Later in the play, Macbeth realizes that killing Duncan was only for Banquo’s family, as the witches, “They hail'd him father to a line of kings:/Upon my head they placed a fruitless crown,”(III.i). Macbeth decides to kill Banquo and his son, Fleance, as a way to continue a line of royal blood. When Lady Macbeth asks about the plan to murder Banquo and Fleance, Macbeth quickly replies, “Be innocent of the knowledge, dearest chuck,”(III.ii). Leaving Lady Macbeth out of his plan to murder helps support the idea that Macbeth becomes more independent as the play continues. During Duncan’s murder, Macbeth relied on Lady Macbeth in order to be able to push himself to be able to commit murder. However, now Macbeth is able to push himself without the help of Lady Macbeth. During the banquet scene after Banquo’s death, Macbeth begins to hallucinate again and see a ghost of Banquo. However, unlike the dagger scene, Macbeth really believes that it is Banquo. He questions all his guest, “Which of you have done this,”(III.iv) like he was set up. However, no one else can see Banquo and as Lady Macbeth tells him that she does not see anything, Macbeth does not listen, as his attention was drawn by the ghost. The guilt of both Duncan’s and Banquo’s murders overthrow his sanity and ability to tell
Macbeth’s tragic flaw is ambition, which led to his decision to kill King Duncan. In his soliloquy from act one scene seven, Macbeth is deciding whether or not to kill Duncan. The soliloquy starts off with Macbeth saying that “we teach bloody instructions, which being taught return to plague th’ inventor” (I.vii.8-9), which means that when we commit violent crimes, we teach others to do the same and eventually, the evil will come back to haunt the person that started the chain of violent acts. Macbeth also discusses that he shouldn’t betray Duncan because he is “his kinsman and his subject” (I.vii.13) and “strong both against the deed” (I.vii.14), so he should protect Duncan at all costs. Macbeth also defends Duncan’s leadership skills in lines 16-20. Macbeth says that Duncan is a humble leader, so free of corruption that his virtuous legacy will speak when he dies, as if angels were playing trumpets against the injustice of his death. Macbeth also realizes that the people of Scotland love and admire Duncan so deeply that they will be in mourning once they learn of his death. When in mourning, angels “shall blow the horrid deed in every eye, that tears shall drown the wind” (I.vii.24-25). After Macbeth is done debating the pros and cons of committing the murder, he states that the only thing motivating him to murder Duncan is his ambition, as he states “I have no spur to prick the sides of
Before the feelings of danger envelop Macbeth, he debates whether he should murder Duncan, “I am his kinsman and his subject. . . Who should against the murderer shut the door,/not bear the knife myself” (I.VII.13, 15-16). Some morality is present in Macbeth because he pictures himself as Duncan’s protector, not his nemesis. After Duncan’s murder, Macbeth immediately regrets his deed and therefore demonstrates that he still has some morality left. Hearing knocking, Macbeth miserably cries, “Wake Duncan with thy knocking. I wish thou/couldst” (II.II.94-95). Macbeth acknowledges his actions and proves that he can still tell right from wrong. Once Macbeth’s fears for safety begin, Macbeth’s views towards evil start changing. In a soliloquy, Macbeth expresses feelings of fear and injustice towards Banquo and his heirs: “Then, prophet-like, [the witches] hailed [Banquo] father to a line of kings./Upon my head they placed a fruitless crown. . .” (III.I.65-66). Because Banquo is destined to start a new dynasty of Scottish kings, Macbeth feels that his worthless crown is temporary and that he will soon be killed for his throne. Dwelling on evil ideas and losing all sense of morality, Macbeth exclaims, “From this moment,/the very firstlings of my heart shall be/the firstlings of my hand” (IV.I.166-168). Macbeth is unwilling to consider the righteousness of his ideas and decides to execute them immediately after he comes up with them. Fearing his safety, Macbeth loses all decency of his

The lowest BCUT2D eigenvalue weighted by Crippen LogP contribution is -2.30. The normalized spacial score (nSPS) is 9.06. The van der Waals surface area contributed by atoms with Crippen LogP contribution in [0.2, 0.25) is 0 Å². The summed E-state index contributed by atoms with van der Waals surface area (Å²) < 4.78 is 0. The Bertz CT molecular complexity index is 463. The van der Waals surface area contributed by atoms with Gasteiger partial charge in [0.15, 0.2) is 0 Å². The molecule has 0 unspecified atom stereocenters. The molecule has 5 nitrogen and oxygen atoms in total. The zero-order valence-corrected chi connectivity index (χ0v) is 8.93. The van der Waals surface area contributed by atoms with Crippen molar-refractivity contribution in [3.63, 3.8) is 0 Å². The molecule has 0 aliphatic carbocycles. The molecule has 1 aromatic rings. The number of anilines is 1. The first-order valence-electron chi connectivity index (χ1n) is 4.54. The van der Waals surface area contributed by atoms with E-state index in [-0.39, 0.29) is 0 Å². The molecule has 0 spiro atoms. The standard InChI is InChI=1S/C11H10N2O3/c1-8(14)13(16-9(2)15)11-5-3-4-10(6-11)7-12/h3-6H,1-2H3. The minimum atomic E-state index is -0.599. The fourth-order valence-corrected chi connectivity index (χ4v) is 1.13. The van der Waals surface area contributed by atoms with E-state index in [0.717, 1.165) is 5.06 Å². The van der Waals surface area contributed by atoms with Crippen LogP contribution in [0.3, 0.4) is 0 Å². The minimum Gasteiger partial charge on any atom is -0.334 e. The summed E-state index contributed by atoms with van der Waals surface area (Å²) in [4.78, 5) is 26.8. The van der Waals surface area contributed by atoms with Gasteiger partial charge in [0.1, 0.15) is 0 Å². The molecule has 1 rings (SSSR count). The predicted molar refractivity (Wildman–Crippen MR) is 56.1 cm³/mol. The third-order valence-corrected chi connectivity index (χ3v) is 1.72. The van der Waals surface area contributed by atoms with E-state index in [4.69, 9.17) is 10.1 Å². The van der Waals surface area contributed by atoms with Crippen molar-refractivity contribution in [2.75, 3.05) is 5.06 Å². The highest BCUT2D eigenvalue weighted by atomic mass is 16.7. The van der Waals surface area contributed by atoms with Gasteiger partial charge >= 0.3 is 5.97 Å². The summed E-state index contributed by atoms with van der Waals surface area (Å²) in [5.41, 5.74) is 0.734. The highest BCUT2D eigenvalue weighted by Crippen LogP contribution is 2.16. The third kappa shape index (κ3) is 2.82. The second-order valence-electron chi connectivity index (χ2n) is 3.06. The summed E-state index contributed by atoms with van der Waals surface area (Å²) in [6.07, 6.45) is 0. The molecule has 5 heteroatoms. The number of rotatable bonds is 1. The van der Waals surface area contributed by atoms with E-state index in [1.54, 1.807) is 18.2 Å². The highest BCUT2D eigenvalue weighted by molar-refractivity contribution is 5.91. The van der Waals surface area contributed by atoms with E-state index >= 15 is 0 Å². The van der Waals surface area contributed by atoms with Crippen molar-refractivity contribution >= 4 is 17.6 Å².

As Lady Macbeth pushes her husband further and further in to committing the horrid crime of murder, he contemplates the gains and loses. Macbeth tries another voice of reason, and claims he has all he needs at that very moment: “He had honored me of late, and I have bought / Golden opinions from all sorts of people…” (1.7.35-36). Although Macbeth has this in mind, he makes the final decision to follow his ambition, chase alluring power, and betray Duncan. Regrettably Duncan’s faith in Macbeth leads to his death. After Macbeth seizes the throne he develops intense paranoia. While recalling the second part of the witches’ prophecy: the son of Banquo will become king, Macbeth enters a state of worry. At around the same Banquo discerns the link
As Macbeth is done assassinating King Duncan, Macbeth hasn't been the same since. Macbeth has eliminated one of many threats that has gotten in the way of him becoming king. Macbeth feels relieved after killing Duncan. Macbeth was scared at first but as the play progresses Macbeth goes from a faithful warrior to a traitor. As Macbeth walk out of Duncan's room he said, “I have done the deed. Didst thou not hear a noise?” (2.2.19). The killing of Duncan is the turning point where Macbeth shows his true colors and makes a decision to murder one of his best friends. Macbeth gets paranoid because he suspected that someone is going to steal the title of king from him. He starts to questions his alliances with his friends and their trust. Macbeth makes the decisions to get 2 murderers to assassinate Banquo for him so he does not get suspected. “It is concluded. Banquo, thy soul’s flight,/If it find heaven, must find it out tonight” (3.2.161-162) When Macbeth is done speaking to the murderers, the murderers take out the threat immediately. The killing of Duncan and Banquo shows that Macbeth is really greedy and does not value friendship but a crown